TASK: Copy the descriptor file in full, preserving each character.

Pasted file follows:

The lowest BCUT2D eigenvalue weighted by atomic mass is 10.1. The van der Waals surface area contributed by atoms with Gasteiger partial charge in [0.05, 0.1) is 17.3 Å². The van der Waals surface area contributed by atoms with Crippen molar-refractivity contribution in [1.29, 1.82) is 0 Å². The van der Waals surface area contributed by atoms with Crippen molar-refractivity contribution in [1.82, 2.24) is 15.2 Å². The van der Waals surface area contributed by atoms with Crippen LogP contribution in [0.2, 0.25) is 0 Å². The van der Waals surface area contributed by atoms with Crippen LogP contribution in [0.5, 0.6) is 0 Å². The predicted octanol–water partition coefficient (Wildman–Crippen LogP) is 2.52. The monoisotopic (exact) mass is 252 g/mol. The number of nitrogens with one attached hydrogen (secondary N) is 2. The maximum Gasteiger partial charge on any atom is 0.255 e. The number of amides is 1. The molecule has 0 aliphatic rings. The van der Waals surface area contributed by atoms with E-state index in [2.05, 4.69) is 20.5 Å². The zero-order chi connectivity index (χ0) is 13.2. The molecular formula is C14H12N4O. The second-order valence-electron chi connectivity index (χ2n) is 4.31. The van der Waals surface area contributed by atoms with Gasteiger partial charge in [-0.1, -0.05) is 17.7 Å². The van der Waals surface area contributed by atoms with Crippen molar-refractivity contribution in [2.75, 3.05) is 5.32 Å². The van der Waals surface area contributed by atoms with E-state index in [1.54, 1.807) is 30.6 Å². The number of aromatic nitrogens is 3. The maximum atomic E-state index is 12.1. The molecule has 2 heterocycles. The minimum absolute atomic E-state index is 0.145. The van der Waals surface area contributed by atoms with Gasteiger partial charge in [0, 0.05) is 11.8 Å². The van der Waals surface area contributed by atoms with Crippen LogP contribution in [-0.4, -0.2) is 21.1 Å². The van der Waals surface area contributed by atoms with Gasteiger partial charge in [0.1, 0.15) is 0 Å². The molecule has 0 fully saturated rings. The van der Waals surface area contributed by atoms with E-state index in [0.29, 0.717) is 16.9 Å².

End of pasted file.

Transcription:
The lowest BCUT2D eigenvalue weighted by atomic mass is 10.1. The van der Waals surface area contributed by atoms with Gasteiger partial charge in [0.05, 0.1) is 17.3 Å². The van der Waals surface area contributed by atoms with Crippen molar-refractivity contribution in [1.29, 1.82) is 0 Å². The van der Waals surface area contributed by atoms with Crippen molar-refractivity contribution in [1.82, 2.24) is 15.2 Å². The van der Waals surface area contributed by atoms with Crippen LogP contribution in [0.2, 0.25) is 0 Å². The van der Waals surface area contributed by atoms with Crippen LogP contribution in [0.5, 0.6) is 0 Å². The predicted octanol–water partition coefficient (Wildman–Crippen LogP) is 2.52. The monoisotopic (exact) mass is 252 g/mol. The number of nitrogens with one attached hydrogen (secondary N) is 2. The maximum Gasteiger partial charge on any atom is 0.255 e. The number of amides is 1. The molecule has 0 aliphatic rings. The van der Waals surface area contributed by atoms with E-state index in [2.05, 4.69) is 20.5 Å². The zero-order chi connectivity index (χ0) is 13.2. The molecular formula is C14H12N4O. The second-order valence-electron chi connectivity index (χ2n) is 4.31. The van der Waals surface area contributed by atoms with Gasteiger partial charge in [-0.1, -0.05) is 17.7 Å². The van der Waals surface area contributed by atoms with Crippen molar-refractivity contribution in [2.75, 3.05) is 5.32 Å². The van der Waals surface area contributed by atoms with E-state index in [1.54, 1.807) is 30.6 Å². The number of aromatic nitrogens is 3. The maximum atomic E-state index is 12.1. The molecule has 2 heterocycles. The minimum absolute atomic E-state index is 0.145. The van der Waals surface area contributed by atoms with Gasteiger partial charge in [0, 0.05) is 11.8 Å². The van der Waals surface area contributed by atoms with Crippen LogP contribution in [-0.4, -0.2) is 21.1 Å². The van der Waals surface area contributed by atoms with Gasteiger partial charge in [0.1, 0.15) is 0 Å². The molecule has 0 fully saturated rings. The van der Waals surface area contributed by atoms with E-state index in [0.29, 0.717) is 16.9 Å².